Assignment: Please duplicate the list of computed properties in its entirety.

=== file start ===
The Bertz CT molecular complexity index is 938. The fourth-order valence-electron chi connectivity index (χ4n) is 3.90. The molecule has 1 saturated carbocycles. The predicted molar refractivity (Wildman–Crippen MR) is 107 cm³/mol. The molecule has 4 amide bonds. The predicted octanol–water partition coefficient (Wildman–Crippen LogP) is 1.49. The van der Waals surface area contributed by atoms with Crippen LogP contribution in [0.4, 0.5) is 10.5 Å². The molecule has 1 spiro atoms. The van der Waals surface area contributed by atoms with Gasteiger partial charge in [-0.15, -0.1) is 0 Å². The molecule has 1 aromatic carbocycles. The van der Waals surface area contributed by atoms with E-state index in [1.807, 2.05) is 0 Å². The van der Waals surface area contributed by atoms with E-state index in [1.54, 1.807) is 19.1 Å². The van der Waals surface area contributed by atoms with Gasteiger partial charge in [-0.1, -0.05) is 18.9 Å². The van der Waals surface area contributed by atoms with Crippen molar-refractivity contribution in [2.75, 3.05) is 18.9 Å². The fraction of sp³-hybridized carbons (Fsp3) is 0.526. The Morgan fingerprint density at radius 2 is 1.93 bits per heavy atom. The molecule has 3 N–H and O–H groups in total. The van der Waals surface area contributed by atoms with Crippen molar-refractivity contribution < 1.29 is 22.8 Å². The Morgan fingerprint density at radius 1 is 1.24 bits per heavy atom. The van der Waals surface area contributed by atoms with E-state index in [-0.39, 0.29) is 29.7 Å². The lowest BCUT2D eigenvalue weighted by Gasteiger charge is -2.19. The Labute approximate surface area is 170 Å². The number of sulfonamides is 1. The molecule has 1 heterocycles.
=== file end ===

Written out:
The Bertz CT molecular complexity index is 938. The fourth-order valence-electron chi connectivity index (χ4n) is 3.90. The molecule has 1 saturated carbocycles. The predicted molar refractivity (Wildman–Crippen MR) is 107 cm³/mol. The molecule has 4 amide bonds. The predicted octanol–water partition coefficient (Wildman–Crippen LogP) is 1.49. The van der Waals surface area contributed by atoms with Crippen LogP contribution in [0.4, 0.5) is 10.5 Å². The molecule has 1 spiro atoms. The van der Waals surface area contributed by atoms with Gasteiger partial charge in [-0.15, -0.1) is 0 Å². The molecule has 1 aromatic carbocycles. The van der Waals surface area contributed by atoms with E-state index in [1.807, 2.05) is 0 Å². The van der Waals surface area contributed by atoms with E-state index in [1.54, 1.807) is 19.1 Å². The van der Waals surface area contributed by atoms with Gasteiger partial charge in [-0.1, -0.05) is 18.9 Å². The van der Waals surface area contributed by atoms with Crippen molar-refractivity contribution in [2.75, 3.05) is 18.9 Å². The fraction of sp³-hybridized carbons (Fsp3) is 0.526. The Morgan fingerprint density at radius 2 is 1.93 bits per heavy atom. The molecule has 3 N–H and O–H groups in total. The van der Waals surface area contributed by atoms with Crippen molar-refractivity contribution < 1.29 is 22.8 Å². The Morgan fingerprint density at radius 1 is 1.24 bits per heavy atom. The van der Waals surface area contributed by atoms with E-state index in [-0.39, 0.29) is 29.7 Å². The lowest BCUT2D eigenvalue weighted by Gasteiger charge is -2.19. The Labute approximate surface area is 170 Å². The number of sulfonamides is 1. The molecule has 1 heterocycles.